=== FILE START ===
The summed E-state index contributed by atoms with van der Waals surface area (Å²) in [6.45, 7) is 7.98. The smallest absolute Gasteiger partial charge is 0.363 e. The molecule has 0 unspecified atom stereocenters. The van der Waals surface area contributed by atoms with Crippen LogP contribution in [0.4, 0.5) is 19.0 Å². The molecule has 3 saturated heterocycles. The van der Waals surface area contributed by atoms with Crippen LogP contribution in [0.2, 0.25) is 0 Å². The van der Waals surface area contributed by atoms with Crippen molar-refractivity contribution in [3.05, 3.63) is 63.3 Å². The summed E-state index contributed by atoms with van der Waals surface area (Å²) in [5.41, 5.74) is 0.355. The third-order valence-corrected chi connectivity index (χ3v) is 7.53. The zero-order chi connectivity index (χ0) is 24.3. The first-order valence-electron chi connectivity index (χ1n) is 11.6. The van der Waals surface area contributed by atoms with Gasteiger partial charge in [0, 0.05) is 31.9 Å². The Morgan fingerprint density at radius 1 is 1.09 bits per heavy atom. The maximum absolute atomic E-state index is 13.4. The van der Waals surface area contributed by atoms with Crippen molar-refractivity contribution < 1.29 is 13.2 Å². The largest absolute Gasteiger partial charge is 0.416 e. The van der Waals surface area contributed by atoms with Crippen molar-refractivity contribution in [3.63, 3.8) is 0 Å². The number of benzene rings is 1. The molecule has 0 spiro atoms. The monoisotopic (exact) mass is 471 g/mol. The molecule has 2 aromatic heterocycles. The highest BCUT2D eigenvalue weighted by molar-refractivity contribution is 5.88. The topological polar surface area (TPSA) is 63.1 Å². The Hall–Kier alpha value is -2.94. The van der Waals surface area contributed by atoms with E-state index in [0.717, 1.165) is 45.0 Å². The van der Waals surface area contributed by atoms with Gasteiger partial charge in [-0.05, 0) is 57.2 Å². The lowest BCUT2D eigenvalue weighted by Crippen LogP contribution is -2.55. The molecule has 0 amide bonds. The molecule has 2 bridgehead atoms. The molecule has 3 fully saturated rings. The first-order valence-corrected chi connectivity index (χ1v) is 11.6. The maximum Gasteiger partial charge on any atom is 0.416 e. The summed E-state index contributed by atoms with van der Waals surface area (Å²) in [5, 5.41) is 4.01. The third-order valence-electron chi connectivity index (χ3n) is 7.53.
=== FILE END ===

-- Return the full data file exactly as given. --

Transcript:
The summed E-state index contributed by atoms with van der Waals surface area (Å²) in [6.45, 7) is 7.98. The smallest absolute Gasteiger partial charge is 0.363 e. The molecule has 0 unspecified atom stereocenters. The van der Waals surface area contributed by atoms with Crippen LogP contribution in [0.4, 0.5) is 19.0 Å². The molecule has 3 saturated heterocycles. The van der Waals surface area contributed by atoms with Crippen LogP contribution in [0.2, 0.25) is 0 Å². The van der Waals surface area contributed by atoms with Crippen molar-refractivity contribution in [3.05, 3.63) is 63.3 Å². The summed E-state index contributed by atoms with van der Waals surface area (Å²) in [5.41, 5.74) is 0.355. The third-order valence-corrected chi connectivity index (χ3v) is 7.53. The zero-order chi connectivity index (χ0) is 24.3. The first-order valence-electron chi connectivity index (χ1n) is 11.6. The van der Waals surface area contributed by atoms with Gasteiger partial charge in [0, 0.05) is 31.9 Å². The Morgan fingerprint density at radius 1 is 1.09 bits per heavy atom. The maximum absolute atomic E-state index is 13.4. The van der Waals surface area contributed by atoms with Crippen molar-refractivity contribution < 1.29 is 13.2 Å². The largest absolute Gasteiger partial charge is 0.416 e. The van der Waals surface area contributed by atoms with Crippen molar-refractivity contribution in [3.63, 3.8) is 0 Å². The number of benzene rings is 1. The molecule has 0 spiro atoms. The monoisotopic (exact) mass is 471 g/mol. The molecule has 2 aromatic heterocycles. The highest BCUT2D eigenvalue weighted by molar-refractivity contribution is 5.88. The topological polar surface area (TPSA) is 63.1 Å². The Hall–Kier alpha value is -2.94. The van der Waals surface area contributed by atoms with E-state index in [0.717, 1.165) is 45.0 Å². The van der Waals surface area contributed by atoms with Gasteiger partial charge in [-0.05, 0) is 57.2 Å². The lowest BCUT2D eigenvalue weighted by Crippen LogP contribution is -2.55. The molecule has 0 amide bonds. The molecule has 2 bridgehead atoms. The molecule has 3 fully saturated rings. The first-order valence-corrected chi connectivity index (χ1v) is 11.6. The maximum Gasteiger partial charge on any atom is 0.416 e. The summed E-state index contributed by atoms with van der Waals surface area (Å²) in [5, 5.41) is 4.01. The third-order valence-electron chi connectivity index (χ3n) is 7.53.